After you zero the meter, place the leads across the circuit or component under test. The resistance of the unknown resistor between the ohmmeter leads limits the current through the meter, resulting in less than a full-scale deflection of the needle. The resistance reading may then be taken from the point along the scale at which the needle comes to rest
Accurate readings become progressively more difficult to take toward the high-resistance end of the scale. When the needle comes to rest at the high end of the scale and the ohmmeter has several resistance ranges, you may simply switch to a higher range for a reading closer to center scale. The resistance is read directly from the scale at the lowest range (for example, the R x 1 range on some ohmmeters). At the higher ranges the reading may be multiplied by 100 or 10,000 (as on the R x 100 or R x 1,000 ranges). The higher resistance ranges in a multirange ohmmeter use a higher voltage battery than do the lower ranges.
We will discuss multimeters (meters that perform more than one function) later in this chapter, but since we have already discussed the ammeter as a clamp-on ammeter, we will look at the same instrument as an ohmmeter.
Figure 7-23. - Clamp-on ammeter with ohmmeter battery adapter.
To use the ammeter as an ohmmeter, you should plug a battery adapter into the jack on the side of the case (fig. 7-23). The battery in the adapter powers the ohmmeter function of this instrument. One of two test leads that may be plugged into the instrument (for voltage measurements) is used for the second lead of the ohmmeter. This test lead is plugged into the jack marked "COMMON." The ohmmeter scale is a fixed scale at the right side of the scale window opening. It is not part of the rotating scale mechanism. The rotating mechanism has no effect on the ohmmeter operation. The leads are applied to the circuit or component, and the reading is taken as with any ohmmeter.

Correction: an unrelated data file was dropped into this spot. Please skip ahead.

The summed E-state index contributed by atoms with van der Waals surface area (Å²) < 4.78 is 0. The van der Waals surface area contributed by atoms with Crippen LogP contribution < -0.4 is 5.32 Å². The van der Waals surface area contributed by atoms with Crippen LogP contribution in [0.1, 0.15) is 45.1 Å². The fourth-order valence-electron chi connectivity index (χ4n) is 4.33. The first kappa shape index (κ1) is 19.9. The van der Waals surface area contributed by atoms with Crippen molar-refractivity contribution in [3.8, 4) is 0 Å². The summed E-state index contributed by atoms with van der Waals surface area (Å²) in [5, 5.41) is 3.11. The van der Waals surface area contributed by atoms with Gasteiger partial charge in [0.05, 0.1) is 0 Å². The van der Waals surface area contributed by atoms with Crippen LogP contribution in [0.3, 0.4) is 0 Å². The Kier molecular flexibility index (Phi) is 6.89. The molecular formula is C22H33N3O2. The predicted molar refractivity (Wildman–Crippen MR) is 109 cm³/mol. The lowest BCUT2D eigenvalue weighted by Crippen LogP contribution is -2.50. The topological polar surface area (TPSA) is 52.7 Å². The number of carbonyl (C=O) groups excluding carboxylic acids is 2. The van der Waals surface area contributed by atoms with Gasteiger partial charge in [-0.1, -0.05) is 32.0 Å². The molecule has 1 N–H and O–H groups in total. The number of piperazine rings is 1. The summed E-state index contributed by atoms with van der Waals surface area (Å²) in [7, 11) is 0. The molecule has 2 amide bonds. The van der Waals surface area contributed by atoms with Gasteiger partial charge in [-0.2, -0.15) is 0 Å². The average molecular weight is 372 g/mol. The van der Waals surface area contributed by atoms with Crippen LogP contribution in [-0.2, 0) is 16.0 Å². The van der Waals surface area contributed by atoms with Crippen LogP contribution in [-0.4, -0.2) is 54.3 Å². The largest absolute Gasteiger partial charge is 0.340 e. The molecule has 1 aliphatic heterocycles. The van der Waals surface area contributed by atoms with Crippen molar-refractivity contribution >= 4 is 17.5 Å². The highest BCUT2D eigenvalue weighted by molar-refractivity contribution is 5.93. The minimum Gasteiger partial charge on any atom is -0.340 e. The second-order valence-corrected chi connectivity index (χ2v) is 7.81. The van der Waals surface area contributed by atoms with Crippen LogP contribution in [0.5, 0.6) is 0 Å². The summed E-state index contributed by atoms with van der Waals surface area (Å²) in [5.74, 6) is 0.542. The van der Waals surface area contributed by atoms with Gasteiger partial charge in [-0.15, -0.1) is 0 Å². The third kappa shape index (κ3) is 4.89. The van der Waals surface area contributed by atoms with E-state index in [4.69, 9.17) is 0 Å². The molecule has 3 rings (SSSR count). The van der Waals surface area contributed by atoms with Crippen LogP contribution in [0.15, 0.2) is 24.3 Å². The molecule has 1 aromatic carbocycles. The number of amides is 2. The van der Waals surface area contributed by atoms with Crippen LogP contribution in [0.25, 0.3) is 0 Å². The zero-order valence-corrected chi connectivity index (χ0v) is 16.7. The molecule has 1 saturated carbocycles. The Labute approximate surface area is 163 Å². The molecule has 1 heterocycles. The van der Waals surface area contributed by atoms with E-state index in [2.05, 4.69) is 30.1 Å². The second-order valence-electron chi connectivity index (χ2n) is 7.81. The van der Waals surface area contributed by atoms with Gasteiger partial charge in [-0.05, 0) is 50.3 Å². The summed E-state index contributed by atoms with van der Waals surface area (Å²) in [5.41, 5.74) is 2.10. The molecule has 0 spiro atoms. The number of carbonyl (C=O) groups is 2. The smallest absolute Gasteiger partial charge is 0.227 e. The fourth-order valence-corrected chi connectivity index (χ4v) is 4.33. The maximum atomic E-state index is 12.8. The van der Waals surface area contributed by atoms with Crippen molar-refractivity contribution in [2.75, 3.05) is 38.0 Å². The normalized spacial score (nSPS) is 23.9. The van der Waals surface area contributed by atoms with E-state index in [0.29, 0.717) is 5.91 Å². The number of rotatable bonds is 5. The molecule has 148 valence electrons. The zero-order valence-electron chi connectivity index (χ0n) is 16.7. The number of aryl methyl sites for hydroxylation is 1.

Up to this point, each of the instruments we have discussed, for the most part, performs only one function. The exception was the clamp-on ammeter/ohmmeter. In a similar way the analog meters and digital meters perform several (or multiple) functions and are therefore referred to as multimeters.
An analog instrument usually makes use of a needle to indicate a measured quantity on a scale. Digital
meters indicate the quantity directly in figures. We will discuss both types here because you will use both types.
Notice that each multimeter in figure 7-24 (A, B, C, and D) consists of a case to enclose the indicating device, one or more functions and/or range switches, and internal circuitry and jacks for external connections.
Before plugging the test leads into the jacks, set the switches for the measurement. Let's look at anexample. You are about to measure the voltage at a standard wall outlet in an office. You already know from experience that the voltage should be in the area of 115 to 125 volts ac. You have one of two types of multimeters-an analog meter or a digital meter. Because you do know the voltage to be tested, you would set the function switch to AC and the voltage to 250V. For the operation of the range and function switches on the particular meter, you should check the manufacture's literature.
What should you do if you have no idea what the voltage is? There are times when you should not getContinue Reading